Still, if there are n indirect control transfers and m possible targets, this would mean there would be n*m unknown control flow edges. As both n and m are typically large values, this would be very impractical. Therefore, the unknown node (AKA hell node) is introduced. This is a dummy control flow graph node that has incoming edges from all indirect control flow transfers and outgoing edges to all possible indirect control flow targets. This way, only n+m edges are needed to represent all possible indirect control flow. For analyses, it suffices to make worst-case assumptions for the unknown node. This will guarantee conservative treatment of all indirect control flow.

In practice, Diablo distinguishes different unknown nodes, for different types of unknown control flow:

  • the hell node models general unknown control flow
  • the call hell node models indirect procedure calls
  • the swi hell node models system calls: its incoming edges are ET_SWI edges
  • the longjmp hell node models longjmp-type control flow

As mentioned before, all possible targets of indirect control flow are marked by relocations. These relocations contain a reference to their corresponding unknown control flow edge. If the relocation is removed from the program, the unknown control flow edge is automatically removed as well.

2.5. Navigating the hierarchy

This section summarizes the ways in which the hierarchy can be navigated.

2.5.1. from t_cfg

The t_cfg structure keeps unordered lists of all basic blocks, edges and functions. These can be accessed through the CFG_FOREACH_{BBL|EDGE|FUNCTION} iterators.

A CFG keeps a pointer to the code section it was derived from in the CFG_SECTION field.

2.5.2. from t_function

The t_function structure keeps a list of all basic blocks associated with this function. This list is in no particular order, except for the first block, which is guaranteed to be the entry block of the function, and the last block, which is the function's dummy return block (if there is any). The function's entry can always be accessed through FUNCTION_BBL_FIRST. The exit block can be accessed with the FunctionGetExitBlock() function, which returns NULL if the function has no exit block, and otherwise returns FUNCTION_BBL_LAST.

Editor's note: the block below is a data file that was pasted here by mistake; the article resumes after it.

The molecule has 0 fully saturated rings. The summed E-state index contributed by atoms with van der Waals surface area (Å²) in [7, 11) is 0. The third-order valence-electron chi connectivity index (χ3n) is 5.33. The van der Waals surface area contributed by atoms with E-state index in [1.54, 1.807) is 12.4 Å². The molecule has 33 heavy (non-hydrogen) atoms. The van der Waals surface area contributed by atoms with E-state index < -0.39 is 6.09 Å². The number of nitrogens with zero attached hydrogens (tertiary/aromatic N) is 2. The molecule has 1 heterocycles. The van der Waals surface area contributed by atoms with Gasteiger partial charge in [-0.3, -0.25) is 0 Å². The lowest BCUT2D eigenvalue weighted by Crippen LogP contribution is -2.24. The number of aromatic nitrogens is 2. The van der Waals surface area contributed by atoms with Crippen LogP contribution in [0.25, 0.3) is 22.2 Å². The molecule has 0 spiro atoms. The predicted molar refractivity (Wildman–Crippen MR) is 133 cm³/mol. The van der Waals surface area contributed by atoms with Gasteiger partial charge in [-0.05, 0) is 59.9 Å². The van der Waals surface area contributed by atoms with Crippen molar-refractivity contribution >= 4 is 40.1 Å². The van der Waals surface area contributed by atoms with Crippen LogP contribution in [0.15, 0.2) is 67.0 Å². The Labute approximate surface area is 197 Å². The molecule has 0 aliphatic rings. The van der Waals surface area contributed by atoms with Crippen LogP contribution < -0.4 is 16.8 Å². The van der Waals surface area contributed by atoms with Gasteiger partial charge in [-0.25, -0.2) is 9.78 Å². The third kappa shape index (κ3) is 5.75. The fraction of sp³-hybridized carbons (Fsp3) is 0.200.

The list can be iterated with the FUNCTION_FOREACH_BBL iterator.

A function keeps a pointer to its CFG in the FUNCTION_CFG field.

Note: the following code fragments have different results:

CFG_FOREACH_FUNCTION(cfg,fun)
{
    FUNCTION_FOREACH_BBL(fun,bbl)
    {
         //do something
    }
}

and

CFG_FOREACH_BBL(cfg,bbl)
{
    //do something
}

The reason is that functions never contain data blocks. Directly iterating over all basic blocks in the control flow graph includes the data blocks, iterating over all basic blocks in all functions includes only the code blocks.

2.5.3. from t_bbl

The list of instructions in the basic block can be iterated over with the BBL_FOREACH_INS iterator. This list is of course ordered.

It is also possible to iterate over the predecessor and successor edges of a basic block with the BBL_FOREACH_{PRED|SUCC}_EDGE. These lists are unordered.

A basic block keeps pointers to its CFG and its function in the BBL_CFG and BBL_FUNCTION fields.

2.5.4. from t_cfg_edge

This structure keeps pointers to the head of the edge (CFG_EDGE_HEAD), its tail (CFG_EDGE_TAIL) and, for interprocedural edges, its corresponding edge (CFG_EDGE_CORR).

2.5.5. from t_ins

This structure keeps a pointer to its basic block (INS_BBL) and to the next and previous instructions in the basic block (INS_INEXT and INS_IPREV).